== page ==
BMW thinks that we’d like to interact with our cars in a more humane way than we do today, engaging them in conversation. But that’s never just using words, but with gestures, body language, and our gaze, which we use to convey meaning to one another. That’s why the company is showing off the BMW i Interaction EASE, a concept windshield for self-driving cars that actually analyzes our nonverbal signals to help us get more out of traveling.
Similar to its offering last year, BMW’s concept suggests a windshield that’s overlaid with a transparent display, which allows data to be overlaid onto the road. This augmented reality would then offer up descriptions and contextual information of nearby objects, buildings and signs. Eye-tracking sensors inside the car will follow your gaze and display more data about the thing that’s captured your attention. If you want to interact further, however, you just need to gesture toward the item, which will offer up more options on screen.
There are three modes that i Interaction EASE can be put into: Explore, Entertain, and Ease. In the former, data about the local area is overlaid in their line of sight, telling you about a nearby cinema or restaurant. Raising your hand, then, would offer up local screening times, the menu, or reservation options.
Entertain Mode, meanwhile, would use the overlay to play movies on the windshield, with the rest of the cabin dimmed for ease of viewing. Then there’s Ease Mode, which puts the car’s seats into “zero gravity” mode, reclining them by around 60 degrees. The windshield would be darkened, and the surfaces of the car would become opaque, so that the occupant feels “as if they are almost floating.”
All of the data to power this requires 5G, and BMW says that the 2021 iNext will be the first of its vehicles to support the connectivity standard. In addition, that car will also have some form, albeit not as sophisticated, of the augmented reality overlay demonstrated in the i Interaction EASE concept.
The other interesting component coming out of i Interaction EASE is the sound, created in partnership between BMW’s Renzo Vitale and composer Hans Zimmer. The Inception, Sherlock Holmes and Going for Gold scorer helped create a suite of sounds that, in Vitale’s words, “supports the unique BMW experience.”
At CES 2020, BMW is also showing off how Zero Gravity mode would work in the real-world, and has fitted out a trio of X7 SUVs with its own ZeroG Loungers. The loungers can be tilted by 40 or 60 degrees, and is designed to offer more relaxation and comfort without compromising on safety. Consequently the safety belt has been redesigned to fit more comfortably, and even comes with a smartphone charging cradle.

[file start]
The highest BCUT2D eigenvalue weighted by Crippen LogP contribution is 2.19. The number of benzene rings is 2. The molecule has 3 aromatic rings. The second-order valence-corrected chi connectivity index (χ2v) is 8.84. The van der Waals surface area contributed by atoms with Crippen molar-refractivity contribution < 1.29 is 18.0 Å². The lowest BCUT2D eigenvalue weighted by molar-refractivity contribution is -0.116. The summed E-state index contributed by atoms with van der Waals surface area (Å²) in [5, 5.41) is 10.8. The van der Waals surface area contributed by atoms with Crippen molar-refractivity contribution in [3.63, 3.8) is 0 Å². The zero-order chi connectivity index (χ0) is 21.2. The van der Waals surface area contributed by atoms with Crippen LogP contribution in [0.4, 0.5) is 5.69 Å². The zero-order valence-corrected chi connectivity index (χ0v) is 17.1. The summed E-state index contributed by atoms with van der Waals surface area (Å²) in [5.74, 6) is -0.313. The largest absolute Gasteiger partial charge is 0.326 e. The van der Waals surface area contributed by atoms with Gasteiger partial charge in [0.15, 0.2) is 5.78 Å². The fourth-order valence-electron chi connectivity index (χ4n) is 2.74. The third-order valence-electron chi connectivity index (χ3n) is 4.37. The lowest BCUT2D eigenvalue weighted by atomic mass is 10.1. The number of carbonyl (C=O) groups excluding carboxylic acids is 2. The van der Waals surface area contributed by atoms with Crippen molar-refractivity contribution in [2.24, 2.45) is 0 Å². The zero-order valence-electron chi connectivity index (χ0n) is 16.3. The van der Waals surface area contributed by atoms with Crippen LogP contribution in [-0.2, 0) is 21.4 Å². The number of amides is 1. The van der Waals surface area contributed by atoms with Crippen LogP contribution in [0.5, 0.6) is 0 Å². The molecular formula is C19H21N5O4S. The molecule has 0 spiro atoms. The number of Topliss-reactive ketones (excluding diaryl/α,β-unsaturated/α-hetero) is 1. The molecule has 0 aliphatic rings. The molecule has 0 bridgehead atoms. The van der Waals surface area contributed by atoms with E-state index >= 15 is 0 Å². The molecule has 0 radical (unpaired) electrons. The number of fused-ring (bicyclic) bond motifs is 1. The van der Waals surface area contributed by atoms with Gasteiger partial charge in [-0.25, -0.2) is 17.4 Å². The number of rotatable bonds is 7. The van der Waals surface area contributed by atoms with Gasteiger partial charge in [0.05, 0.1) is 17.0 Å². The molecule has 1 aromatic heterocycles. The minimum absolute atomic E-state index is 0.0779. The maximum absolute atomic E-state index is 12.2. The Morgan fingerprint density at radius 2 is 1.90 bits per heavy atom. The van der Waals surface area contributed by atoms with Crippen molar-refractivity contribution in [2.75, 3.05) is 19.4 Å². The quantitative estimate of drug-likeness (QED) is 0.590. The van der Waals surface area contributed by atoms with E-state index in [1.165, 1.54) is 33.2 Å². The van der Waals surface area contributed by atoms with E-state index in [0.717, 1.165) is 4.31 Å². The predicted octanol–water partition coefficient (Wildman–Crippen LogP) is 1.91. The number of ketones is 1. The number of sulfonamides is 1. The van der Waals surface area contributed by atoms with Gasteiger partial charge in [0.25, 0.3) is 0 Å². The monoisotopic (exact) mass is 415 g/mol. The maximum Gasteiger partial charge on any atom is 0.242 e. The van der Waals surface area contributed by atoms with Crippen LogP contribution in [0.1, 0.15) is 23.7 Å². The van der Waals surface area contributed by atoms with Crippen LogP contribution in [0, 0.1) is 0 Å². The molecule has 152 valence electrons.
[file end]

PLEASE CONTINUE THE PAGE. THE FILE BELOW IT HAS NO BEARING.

Finally, the company is exploring ways to make its future generations of electric vehicles nicer places to be. That’s why it almost completely gutted 20 i3s to create the BMW i3 Urban Suite, which is designed as a hotel suite inside an electric vehicle. Only the steering wheel and driver’s seat has been left untouched in this radical redesign of the i3’s cabin.
The passenger seat has been pulled out, as has the rear bench seat, making space for a side table (behind the driver) and a large recliner seat that stretches the length of the car. BMW says that it wanted to create an “inviting space” where you could spend time with “the relaxed feel of a boutique hotel.” As well as the comfy chair and footrest, there’s a personal sound zone and a flip-down screen to watch TV on the go.
BMW made a big deal about the use of sustainable materials to create the Urban Suites, which are being driven around Las Vegas this week. The seats are made from recycled materials, there is certified wood, olive-tanned leather and recycled floor mats, among other things. Since there’s only one seat for a passenger, the focus is entirely on their comfort, including a thermoelectric cup holder to keep their drink warm.
Naturally, the point of this demonstration is to show the potential of how we could relax in our cars when Level 4 and 5 autonomy are commonplace. It certainly may not be the most practical car layout in the modern world unless you have a very understanding chauffeur. And if you and your significant other are just taking turns in the big recliner, then that may cause the odd argument.
Nick Summers contributed to this report.